This isn’t a perfect 5-star book.  There are some leaps in the plot that feel a little rough.  I had hoped that Sebastian would push the examination of class a little more, particularly since the only real objection to Oliver’s acquaintance with Jack comes from Oliver’s father and the tone of his one scene is very hard to tease out – class-based objection vs. objection to homosexuality. But on the whole this is a delightful romance to read and I’m very glad to see that Jack’s brother Georgie (who is a very interesting character) is up next in the series.

Dear FTC: I received a digital galley from the publisher via Edelweiss and then I purchased a copy for my Nook.

mini-review · stuff I read

Reading the Silver Screen: A Film Lover’s Guide to Decoding the Art Form That Moves by Thomas C. Foster

Summary from Goodreads:
From the New York Times bestselling author of How to Read Literature Like a Professor comes an indispensable analysis of our most celebrated medium, film.

No art form is as instantly and continuously gratifying as film. When the house lights go down and the lion roars, we settle in to be shocked, frightened, elated, moved, and thrilled. We expect magic. While we’re being exhilarated and terrified, our minds are also processing data of all sorts—visual, linguistic, auditory, spatial—to collaborate in the construction of meaning.

Thomas C. Foster’s Reading the Silver Screen will show movie buffs, students of film, and even aspiring screenwriters and directors how to transition from merely being viewers to becoming accomplished readers of this great medium. Beginning with the grammar of film, Foster demonstrates how every art form has a grammar, a set of practices and if-then propositions that amount to rules. He goes on to explain how the language of film enables movies to communicate the purpose behind their stories and the messages they are striving to convey to audiences by following and occasionally breaking these rules.

Using the investigative approach readers love in How to Read Literature Like a Professor, Foster examines this grammar of film through various classic and current movies both foreign and domestic, with special recourse to the “AFI 100 Years-100 Movies” lists. The categories are idiosyncratic yet revealing.

In Reading the Silver Screen, readers will gain the expertise and confidence to glean all they can from the movies they love.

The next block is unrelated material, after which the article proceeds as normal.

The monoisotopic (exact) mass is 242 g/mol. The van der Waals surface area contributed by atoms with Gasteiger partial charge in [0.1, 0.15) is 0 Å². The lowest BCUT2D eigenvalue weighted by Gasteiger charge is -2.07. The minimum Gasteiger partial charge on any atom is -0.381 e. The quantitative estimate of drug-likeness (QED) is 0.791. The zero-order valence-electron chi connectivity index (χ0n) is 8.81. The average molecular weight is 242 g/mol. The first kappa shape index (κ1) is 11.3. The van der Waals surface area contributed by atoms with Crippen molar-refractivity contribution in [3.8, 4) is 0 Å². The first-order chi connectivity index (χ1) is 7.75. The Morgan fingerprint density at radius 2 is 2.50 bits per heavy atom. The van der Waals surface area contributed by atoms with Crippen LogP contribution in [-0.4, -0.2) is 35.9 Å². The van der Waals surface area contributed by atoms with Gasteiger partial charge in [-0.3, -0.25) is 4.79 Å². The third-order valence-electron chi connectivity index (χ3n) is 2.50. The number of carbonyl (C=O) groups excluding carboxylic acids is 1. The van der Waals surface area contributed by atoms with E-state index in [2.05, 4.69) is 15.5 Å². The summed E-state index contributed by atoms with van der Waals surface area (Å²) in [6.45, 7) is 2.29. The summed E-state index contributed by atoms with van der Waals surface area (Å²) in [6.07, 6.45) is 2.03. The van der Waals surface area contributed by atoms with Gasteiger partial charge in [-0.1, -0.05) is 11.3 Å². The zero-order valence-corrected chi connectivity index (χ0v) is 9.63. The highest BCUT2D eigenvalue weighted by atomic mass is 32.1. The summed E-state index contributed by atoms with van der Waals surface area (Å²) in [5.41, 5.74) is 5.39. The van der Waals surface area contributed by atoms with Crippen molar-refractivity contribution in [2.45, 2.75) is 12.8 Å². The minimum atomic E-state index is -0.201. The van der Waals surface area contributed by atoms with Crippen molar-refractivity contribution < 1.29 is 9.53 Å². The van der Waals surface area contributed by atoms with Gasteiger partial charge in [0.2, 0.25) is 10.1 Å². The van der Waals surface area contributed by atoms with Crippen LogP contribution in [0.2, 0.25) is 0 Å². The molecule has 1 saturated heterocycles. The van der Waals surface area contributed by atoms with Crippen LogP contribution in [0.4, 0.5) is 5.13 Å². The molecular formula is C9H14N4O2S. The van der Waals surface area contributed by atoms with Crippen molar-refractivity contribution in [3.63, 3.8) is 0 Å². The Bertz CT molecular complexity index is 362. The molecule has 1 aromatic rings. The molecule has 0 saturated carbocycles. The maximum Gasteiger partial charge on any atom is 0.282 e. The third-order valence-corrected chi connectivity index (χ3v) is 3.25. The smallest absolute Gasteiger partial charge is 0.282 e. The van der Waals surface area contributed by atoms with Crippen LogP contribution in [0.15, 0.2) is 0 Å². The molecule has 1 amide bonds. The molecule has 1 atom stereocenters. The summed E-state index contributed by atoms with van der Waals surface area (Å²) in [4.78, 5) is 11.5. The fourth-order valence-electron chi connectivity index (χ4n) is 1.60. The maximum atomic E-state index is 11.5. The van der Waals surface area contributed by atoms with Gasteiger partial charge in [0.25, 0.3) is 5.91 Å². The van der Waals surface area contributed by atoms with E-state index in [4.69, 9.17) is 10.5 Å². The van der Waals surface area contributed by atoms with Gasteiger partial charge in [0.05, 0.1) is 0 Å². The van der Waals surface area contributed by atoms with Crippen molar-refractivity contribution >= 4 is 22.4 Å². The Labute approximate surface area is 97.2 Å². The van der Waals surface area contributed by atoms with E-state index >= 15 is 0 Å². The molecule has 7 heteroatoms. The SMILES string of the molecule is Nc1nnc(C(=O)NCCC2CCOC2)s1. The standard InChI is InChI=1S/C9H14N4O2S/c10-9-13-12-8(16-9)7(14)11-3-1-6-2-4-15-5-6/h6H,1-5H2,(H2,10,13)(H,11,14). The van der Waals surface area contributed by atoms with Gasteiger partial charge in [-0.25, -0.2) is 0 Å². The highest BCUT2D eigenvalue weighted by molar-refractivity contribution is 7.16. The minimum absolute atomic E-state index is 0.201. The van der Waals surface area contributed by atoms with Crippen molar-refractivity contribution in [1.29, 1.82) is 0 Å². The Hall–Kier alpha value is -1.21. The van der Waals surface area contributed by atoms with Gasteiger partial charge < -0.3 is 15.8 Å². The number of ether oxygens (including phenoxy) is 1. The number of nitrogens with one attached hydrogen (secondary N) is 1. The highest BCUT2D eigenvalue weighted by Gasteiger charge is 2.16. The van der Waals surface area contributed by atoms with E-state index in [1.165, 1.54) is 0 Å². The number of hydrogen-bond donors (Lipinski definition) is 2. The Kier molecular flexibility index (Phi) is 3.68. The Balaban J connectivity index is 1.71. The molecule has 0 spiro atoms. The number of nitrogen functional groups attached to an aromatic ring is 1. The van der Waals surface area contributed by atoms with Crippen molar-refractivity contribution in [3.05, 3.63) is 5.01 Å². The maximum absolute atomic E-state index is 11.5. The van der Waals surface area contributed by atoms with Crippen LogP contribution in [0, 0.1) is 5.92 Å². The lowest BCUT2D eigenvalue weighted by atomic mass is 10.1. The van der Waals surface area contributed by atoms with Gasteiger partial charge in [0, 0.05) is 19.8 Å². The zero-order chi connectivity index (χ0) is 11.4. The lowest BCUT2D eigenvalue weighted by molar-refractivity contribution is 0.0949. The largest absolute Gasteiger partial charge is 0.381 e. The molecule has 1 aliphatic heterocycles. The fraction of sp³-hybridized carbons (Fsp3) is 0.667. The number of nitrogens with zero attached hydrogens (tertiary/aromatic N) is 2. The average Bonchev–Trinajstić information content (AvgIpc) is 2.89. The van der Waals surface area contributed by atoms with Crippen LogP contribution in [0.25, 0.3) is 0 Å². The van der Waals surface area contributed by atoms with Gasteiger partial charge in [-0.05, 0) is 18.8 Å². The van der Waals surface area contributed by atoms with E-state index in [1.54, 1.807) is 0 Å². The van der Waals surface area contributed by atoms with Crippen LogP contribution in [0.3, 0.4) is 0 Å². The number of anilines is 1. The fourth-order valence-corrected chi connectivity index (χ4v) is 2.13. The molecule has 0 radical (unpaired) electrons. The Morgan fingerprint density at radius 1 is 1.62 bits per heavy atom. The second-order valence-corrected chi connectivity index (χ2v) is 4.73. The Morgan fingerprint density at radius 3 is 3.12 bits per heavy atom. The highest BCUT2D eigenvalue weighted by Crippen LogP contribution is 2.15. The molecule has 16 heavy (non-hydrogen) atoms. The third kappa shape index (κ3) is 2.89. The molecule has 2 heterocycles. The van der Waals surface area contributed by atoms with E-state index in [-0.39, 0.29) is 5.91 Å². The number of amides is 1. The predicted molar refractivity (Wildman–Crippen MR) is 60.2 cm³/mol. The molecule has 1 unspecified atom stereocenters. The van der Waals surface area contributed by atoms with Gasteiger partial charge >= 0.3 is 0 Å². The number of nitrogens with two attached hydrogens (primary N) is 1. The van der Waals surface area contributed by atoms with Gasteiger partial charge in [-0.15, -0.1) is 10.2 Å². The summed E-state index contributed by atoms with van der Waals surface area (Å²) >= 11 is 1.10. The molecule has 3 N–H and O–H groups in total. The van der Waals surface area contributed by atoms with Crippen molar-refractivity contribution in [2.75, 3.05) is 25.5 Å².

I have read (and thought very useful) Forster’s previously published books on reading novels and/or literature “like a professor”.  They are accessible and fun to read.  So I was intrigued to see that Foster had written a book about film criticism.

Unfortunately, Foster has turned in a superficial, scattershot attempt at film-crit-lite in Reading the Silver Screen. It is very heavy on the white Hollywood dudes (Nora Ephron gets a paragraph, Kurosawa gets a mention, and Beasts of the Southern Wild has several paragraphs, likely due to getting a lot of attention in awards season that year).  Art house and foreign cinema are generally ignored – he likes Westerns and Woody Allen (meh). By leaning heavily on the AFI 100 Years – 100 Movies list he cut himself off from serious contemplation of Kurosawa, the Apu trilogy, Bergman (The Seventh Seal, y’all), and other films and directors whose innovative techniques are still used today.

If you know absolutely nothing about film studies, this book might work for you. However, I have a really solid and reasonably wide-ranging film education for someone who isn’t in the industry or a professional film critic or anything.  I got more mileage out of 10 Bad Dates with de Niro – which is essentially a book of lists – than I did Foster’s book.  I also have to recommend Ebert’s Great Movies series – which is a film education in itself if you watch every movie he wrote about (still extremely dude-heavy selections – which is a problem the film industry has yet to actually solve with any satisfaction – but is much more culturally diverse than many film books out there).